Recognizing that the public should be afforded opportunity to give input, the APA requires the administrative agency to "give interested persons an opportunity to participate in the rulemaking through submission of written data, views, or arguments" (5 U.S.C. § 553(c) (2006)), especially, when a person's own interests might be affected or when a person might have special expertise whereby constructive input could improve the Final Proposed Rule. Under § 551. Definitions, (2), " 'person' includes an individual, partnership, corporation, association, or public or private organization other than an agency." In other words, comments may be made by anyone, including individuals, corporations, advocacy groups, and other government entitites.

Are 501(c)(3) non-profit organizations or clubs "interested persons"? Yes.

The comment period under the Rulemaking process of the APA is the federally mandated vehicle for receiving input from "interested persons" and incorporating it into the writing of regulations under a Law. Again, providing opportunity for public comment is an administrative activity explicitly required under APA. It is not a political or legislative activity. The Federal Register reiterates the APA: "The proposed rule and the public comments received on it form the basis of the final rule." (see: It could be argued that not providing comment on regulations that affect "interested persons" is a dereliction of responsibility. At least, there can be little justification for complaint after the fact. And certainly, it is easier to get a regulation drafted the way one would wish in the first place than having to litigate or lobby for changing it after it has been made final.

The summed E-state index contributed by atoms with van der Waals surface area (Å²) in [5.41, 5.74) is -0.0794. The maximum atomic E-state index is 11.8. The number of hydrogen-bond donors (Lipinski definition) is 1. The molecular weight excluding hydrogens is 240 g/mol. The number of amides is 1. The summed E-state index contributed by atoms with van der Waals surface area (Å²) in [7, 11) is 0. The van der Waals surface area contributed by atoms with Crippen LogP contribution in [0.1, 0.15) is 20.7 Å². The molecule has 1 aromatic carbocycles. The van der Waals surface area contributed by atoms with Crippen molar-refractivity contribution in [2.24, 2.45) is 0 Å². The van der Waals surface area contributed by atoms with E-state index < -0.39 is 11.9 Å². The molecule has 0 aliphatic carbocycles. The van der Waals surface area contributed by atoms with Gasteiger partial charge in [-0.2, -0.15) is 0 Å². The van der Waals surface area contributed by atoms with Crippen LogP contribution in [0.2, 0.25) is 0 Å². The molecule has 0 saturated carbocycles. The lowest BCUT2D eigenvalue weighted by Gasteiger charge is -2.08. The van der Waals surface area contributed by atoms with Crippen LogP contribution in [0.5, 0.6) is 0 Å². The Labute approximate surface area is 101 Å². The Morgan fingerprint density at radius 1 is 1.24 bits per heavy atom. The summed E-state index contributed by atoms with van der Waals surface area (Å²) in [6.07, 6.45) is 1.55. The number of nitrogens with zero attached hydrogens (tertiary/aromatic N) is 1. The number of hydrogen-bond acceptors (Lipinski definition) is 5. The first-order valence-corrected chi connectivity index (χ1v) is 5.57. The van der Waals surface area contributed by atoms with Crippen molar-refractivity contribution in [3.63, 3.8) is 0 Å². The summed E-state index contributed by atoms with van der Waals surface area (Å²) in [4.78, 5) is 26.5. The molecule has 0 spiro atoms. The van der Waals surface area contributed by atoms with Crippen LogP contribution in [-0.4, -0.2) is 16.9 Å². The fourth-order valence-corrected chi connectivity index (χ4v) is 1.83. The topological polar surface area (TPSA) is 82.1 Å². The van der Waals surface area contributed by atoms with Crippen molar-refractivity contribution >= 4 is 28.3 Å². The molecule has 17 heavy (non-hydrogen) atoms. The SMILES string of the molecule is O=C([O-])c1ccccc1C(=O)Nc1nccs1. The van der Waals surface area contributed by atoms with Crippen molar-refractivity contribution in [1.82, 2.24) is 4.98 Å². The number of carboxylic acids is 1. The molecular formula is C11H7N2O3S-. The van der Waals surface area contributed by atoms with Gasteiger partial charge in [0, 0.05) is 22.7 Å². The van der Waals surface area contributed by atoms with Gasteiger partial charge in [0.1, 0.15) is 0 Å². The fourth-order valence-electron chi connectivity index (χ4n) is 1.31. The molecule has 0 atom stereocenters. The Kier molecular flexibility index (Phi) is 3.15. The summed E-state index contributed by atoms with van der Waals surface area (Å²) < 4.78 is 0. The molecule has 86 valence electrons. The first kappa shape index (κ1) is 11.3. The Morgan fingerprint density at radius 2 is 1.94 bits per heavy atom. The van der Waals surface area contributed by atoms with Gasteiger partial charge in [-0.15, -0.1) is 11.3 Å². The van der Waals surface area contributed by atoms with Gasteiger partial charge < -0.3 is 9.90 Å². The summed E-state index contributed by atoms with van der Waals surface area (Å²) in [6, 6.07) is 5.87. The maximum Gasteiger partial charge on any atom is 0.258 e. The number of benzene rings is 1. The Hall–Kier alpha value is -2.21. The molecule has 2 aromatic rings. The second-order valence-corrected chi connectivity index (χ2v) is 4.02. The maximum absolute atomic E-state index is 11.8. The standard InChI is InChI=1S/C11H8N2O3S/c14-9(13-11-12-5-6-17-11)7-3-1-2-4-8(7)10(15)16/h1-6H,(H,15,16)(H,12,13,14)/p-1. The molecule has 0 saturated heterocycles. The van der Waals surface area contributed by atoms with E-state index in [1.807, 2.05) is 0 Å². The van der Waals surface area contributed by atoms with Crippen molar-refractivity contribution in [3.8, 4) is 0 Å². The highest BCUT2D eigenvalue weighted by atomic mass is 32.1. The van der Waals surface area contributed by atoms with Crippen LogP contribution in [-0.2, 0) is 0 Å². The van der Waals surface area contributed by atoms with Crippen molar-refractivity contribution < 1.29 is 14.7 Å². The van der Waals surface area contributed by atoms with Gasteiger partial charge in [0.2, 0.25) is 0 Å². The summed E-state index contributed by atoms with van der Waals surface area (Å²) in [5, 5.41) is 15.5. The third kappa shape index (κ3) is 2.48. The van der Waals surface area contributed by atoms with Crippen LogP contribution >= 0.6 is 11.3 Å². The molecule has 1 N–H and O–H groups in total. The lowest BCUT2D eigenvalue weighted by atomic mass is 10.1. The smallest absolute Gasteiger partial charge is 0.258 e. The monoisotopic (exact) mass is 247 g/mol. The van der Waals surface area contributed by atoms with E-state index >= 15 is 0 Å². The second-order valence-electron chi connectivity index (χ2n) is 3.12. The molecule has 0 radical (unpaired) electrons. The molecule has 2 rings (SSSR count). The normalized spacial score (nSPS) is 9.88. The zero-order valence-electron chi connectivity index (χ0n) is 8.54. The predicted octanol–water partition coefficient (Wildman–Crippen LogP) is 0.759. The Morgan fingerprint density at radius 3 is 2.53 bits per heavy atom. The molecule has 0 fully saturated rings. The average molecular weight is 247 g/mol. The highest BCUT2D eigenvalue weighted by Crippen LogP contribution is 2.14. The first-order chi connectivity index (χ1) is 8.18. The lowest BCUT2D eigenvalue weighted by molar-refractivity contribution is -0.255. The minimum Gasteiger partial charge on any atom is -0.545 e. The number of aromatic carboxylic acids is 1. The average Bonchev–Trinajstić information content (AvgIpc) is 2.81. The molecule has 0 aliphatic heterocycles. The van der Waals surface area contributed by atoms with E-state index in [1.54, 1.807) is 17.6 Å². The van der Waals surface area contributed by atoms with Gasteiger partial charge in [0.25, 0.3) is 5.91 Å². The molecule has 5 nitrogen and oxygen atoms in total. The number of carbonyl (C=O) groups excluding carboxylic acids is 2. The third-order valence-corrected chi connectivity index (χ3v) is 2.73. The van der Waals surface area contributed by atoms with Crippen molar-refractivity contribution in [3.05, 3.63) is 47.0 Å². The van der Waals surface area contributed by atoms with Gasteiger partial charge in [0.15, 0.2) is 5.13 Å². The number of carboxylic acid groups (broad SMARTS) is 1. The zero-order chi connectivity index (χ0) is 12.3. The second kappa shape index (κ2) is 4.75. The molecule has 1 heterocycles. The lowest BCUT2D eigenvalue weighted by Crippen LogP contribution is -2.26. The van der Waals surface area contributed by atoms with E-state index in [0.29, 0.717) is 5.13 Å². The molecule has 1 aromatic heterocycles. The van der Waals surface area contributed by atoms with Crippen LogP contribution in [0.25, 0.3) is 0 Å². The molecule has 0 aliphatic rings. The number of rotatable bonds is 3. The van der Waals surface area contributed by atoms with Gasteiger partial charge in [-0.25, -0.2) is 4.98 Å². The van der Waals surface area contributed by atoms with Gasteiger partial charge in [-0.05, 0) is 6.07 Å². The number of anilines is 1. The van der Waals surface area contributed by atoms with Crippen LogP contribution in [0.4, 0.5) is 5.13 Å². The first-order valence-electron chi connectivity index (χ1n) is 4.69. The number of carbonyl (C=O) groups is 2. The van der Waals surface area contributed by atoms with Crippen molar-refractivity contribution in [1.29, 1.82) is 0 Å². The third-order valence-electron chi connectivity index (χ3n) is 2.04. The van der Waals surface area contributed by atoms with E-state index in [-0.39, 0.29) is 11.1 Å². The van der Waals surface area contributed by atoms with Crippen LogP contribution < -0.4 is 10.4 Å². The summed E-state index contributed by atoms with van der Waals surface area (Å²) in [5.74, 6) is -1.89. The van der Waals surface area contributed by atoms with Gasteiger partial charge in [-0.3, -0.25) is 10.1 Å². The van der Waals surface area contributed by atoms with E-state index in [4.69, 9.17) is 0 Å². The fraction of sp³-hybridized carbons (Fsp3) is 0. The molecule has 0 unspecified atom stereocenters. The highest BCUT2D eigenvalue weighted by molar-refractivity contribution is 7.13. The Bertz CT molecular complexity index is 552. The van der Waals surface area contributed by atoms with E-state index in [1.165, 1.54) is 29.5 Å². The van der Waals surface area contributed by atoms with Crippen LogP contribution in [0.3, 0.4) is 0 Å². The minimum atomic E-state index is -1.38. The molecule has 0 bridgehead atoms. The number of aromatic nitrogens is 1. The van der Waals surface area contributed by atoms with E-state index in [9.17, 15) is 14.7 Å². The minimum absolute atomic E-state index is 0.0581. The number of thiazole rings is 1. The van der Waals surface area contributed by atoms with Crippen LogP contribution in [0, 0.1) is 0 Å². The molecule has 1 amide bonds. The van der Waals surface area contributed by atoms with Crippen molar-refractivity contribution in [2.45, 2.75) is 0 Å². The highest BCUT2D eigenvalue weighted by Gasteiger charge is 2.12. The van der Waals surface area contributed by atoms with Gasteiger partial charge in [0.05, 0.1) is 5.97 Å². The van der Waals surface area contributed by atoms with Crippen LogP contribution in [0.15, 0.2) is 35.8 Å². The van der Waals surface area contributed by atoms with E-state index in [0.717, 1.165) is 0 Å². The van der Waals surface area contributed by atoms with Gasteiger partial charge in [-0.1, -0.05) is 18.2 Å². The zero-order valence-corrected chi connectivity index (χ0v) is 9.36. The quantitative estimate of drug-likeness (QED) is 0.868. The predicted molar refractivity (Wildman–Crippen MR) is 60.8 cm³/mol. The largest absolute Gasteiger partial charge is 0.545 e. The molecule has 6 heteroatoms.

Concerning public lands access, in general, and hobby collecting, specifically, Rockhounds have been doing better advocating their own interests, but they have yet to be effective at asserting their Stakeholder status. If Rockhounds hope to hang onto the accommodations that they have enjoyed for decades but may lose in the coming months and years in the face of an impending regulatory tsunami, they are going to have to assert their Stakeholder status, and they are going to need their clubs to speak up on their behalf to do it.



Cite this article: L. Thoresen. 1 February 2017. What it means to be a Stakeholder. San Diego Mineral & Gem Society, Inc. Available online at: